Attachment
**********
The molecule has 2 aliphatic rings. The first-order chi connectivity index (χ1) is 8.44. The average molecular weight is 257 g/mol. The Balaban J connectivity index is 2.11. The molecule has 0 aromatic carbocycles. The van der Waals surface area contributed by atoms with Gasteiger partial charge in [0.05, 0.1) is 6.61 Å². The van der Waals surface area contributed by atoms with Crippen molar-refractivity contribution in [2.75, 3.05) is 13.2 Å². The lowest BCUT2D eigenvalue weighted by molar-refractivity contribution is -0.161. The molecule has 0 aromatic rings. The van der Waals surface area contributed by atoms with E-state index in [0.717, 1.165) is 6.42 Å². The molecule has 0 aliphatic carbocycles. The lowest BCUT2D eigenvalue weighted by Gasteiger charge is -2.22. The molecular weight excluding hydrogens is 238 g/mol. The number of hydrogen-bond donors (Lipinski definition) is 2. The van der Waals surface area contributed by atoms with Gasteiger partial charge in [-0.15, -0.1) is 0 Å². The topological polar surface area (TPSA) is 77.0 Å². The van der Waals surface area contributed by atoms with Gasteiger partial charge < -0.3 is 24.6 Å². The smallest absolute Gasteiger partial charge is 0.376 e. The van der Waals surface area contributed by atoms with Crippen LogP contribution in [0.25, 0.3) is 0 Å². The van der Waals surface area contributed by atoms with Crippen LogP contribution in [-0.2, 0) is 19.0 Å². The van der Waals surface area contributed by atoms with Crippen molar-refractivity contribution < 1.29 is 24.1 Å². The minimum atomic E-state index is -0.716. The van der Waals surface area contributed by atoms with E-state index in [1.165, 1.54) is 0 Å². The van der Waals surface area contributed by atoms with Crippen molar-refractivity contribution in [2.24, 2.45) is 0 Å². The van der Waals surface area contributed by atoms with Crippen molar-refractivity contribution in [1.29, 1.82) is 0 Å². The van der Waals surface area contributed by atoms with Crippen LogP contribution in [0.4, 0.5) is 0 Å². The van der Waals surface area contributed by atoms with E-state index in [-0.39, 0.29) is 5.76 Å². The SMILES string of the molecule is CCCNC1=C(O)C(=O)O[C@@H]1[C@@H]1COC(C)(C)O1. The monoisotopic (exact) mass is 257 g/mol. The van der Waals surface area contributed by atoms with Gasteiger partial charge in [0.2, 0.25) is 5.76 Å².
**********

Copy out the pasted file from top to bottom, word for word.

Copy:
The molecule has 2 aliphatic rings. The first-order chi connectivity index (χ1) is 8.44. The average molecular weight is 257 g/mol. The Balaban J connectivity index is 2.11. The molecule has 0 aromatic carbocycles. The van der Waals surface area contributed by atoms with Gasteiger partial charge in [0.05, 0.1) is 6.61 Å². The van der Waals surface area contributed by atoms with Crippen molar-refractivity contribution in [2.75, 3.05) is 13.2 Å². The lowest BCUT2D eigenvalue weighted by molar-refractivity contribution is -0.161. The molecule has 0 aromatic rings. The van der Waals surface area contributed by atoms with E-state index in [0.717, 1.165) is 6.42 Å². The molecule has 0 aliphatic carbocycles. The lowest BCUT2D eigenvalue weighted by Gasteiger charge is -2.22. The molecular weight excluding hydrogens is 238 g/mol. The number of hydrogen-bond donors (Lipinski definition) is 2. The van der Waals surface area contributed by atoms with Gasteiger partial charge in [-0.15, -0.1) is 0 Å². The topological polar surface area (TPSA) is 77.0 Å². The van der Waals surface area contributed by atoms with Gasteiger partial charge < -0.3 is 24.6 Å². The smallest absolute Gasteiger partial charge is 0.376 e. The van der Waals surface area contributed by atoms with Crippen LogP contribution in [0.25, 0.3) is 0 Å². The van der Waals surface area contributed by atoms with Crippen LogP contribution in [-0.2, 0) is 19.0 Å². The van der Waals surface area contributed by atoms with Crippen molar-refractivity contribution < 1.29 is 24.1 Å². The minimum atomic E-state index is -0.716. The van der Waals surface area contributed by atoms with E-state index in [1.165, 1.54) is 0 Å². The van der Waals surface area contributed by atoms with Crippen molar-refractivity contribution in [2.24, 2.45) is 0 Å². The van der Waals surface area contributed by atoms with Crippen molar-refractivity contribution in [1.29, 1.82) is 0 Å². The van der Waals surface area contributed by atoms with Crippen LogP contribution in [0.4, 0.5) is 0 Å². The van der Waals surface area contributed by atoms with E-state index in [-0.39, 0.29) is 5.76 Å². The SMILES string of the molecule is CCCNC1=C(O)C(=O)O[C@@H]1[C@@H]1COC(C)(C)O1. The monoisotopic (exact) mass is 257 g/mol. The van der Waals surface area contributed by atoms with Gasteiger partial charge in [0.2, 0.25) is 5.76 Å².